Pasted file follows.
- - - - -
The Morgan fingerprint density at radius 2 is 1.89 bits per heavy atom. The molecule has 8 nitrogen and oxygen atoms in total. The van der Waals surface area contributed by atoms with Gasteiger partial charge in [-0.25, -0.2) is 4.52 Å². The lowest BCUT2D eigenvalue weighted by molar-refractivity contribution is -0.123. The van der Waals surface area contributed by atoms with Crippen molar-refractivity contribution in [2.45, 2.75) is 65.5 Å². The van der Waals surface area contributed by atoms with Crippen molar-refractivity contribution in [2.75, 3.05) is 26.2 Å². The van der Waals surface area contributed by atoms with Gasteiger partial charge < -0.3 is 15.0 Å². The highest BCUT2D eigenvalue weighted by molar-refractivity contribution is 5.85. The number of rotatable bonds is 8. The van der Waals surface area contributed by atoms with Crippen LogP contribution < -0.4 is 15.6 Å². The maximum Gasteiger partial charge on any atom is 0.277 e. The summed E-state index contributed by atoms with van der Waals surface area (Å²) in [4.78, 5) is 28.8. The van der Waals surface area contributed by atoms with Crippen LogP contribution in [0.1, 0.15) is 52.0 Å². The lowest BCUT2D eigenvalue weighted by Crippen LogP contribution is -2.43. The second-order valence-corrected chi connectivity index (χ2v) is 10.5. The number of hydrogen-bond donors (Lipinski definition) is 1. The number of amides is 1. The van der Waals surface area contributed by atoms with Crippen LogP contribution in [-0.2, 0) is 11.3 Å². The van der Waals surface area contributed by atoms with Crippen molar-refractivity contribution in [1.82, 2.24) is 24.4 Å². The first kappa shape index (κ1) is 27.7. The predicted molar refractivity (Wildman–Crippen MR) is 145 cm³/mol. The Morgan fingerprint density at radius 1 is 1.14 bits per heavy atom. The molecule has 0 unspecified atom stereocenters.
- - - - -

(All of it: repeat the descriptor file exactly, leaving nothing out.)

The Morgan fingerprint density at radius 2 is 1.89 bits per heavy atom. The molecule has 8 nitrogen and oxygen atoms in total. The van der Waals surface area contributed by atoms with Gasteiger partial charge in [-0.25, -0.2) is 4.52 Å². The lowest BCUT2D eigenvalue weighted by molar-refractivity contribution is -0.123. The van der Waals surface area contributed by atoms with Crippen molar-refractivity contribution in [2.45, 2.75) is 65.5 Å². The van der Waals surface area contributed by atoms with Crippen molar-refractivity contribution in [2.75, 3.05) is 26.2 Å². The van der Waals surface area contributed by atoms with Gasteiger partial charge < -0.3 is 15.0 Å². The highest BCUT2D eigenvalue weighted by molar-refractivity contribution is 5.85. The number of rotatable bonds is 8. The van der Waals surface area contributed by atoms with Crippen LogP contribution < -0.4 is 15.6 Å². The maximum Gasteiger partial charge on any atom is 0.277 e. The summed E-state index contributed by atoms with van der Waals surface area (Å²) in [4.78, 5) is 28.8. The van der Waals surface area contributed by atoms with Crippen LogP contribution in [0.1, 0.15) is 52.0 Å². The lowest BCUT2D eigenvalue weighted by Crippen LogP contribution is -2.43. The second-order valence-corrected chi connectivity index (χ2v) is 10.5. The number of hydrogen-bond donors (Lipinski definition) is 1. The number of amides is 1. The van der Waals surface area contributed by atoms with Crippen LogP contribution in [-0.2, 0) is 11.3 Å². The van der Waals surface area contributed by atoms with Crippen molar-refractivity contribution in [1.82, 2.24) is 24.4 Å². The first kappa shape index (κ1) is 27.7. The predicted molar refractivity (Wildman–Crippen MR) is 145 cm³/mol. The Morgan fingerprint density at radius 1 is 1.14 bits per heavy atom. The molecule has 0 unspecified atom stereocenters.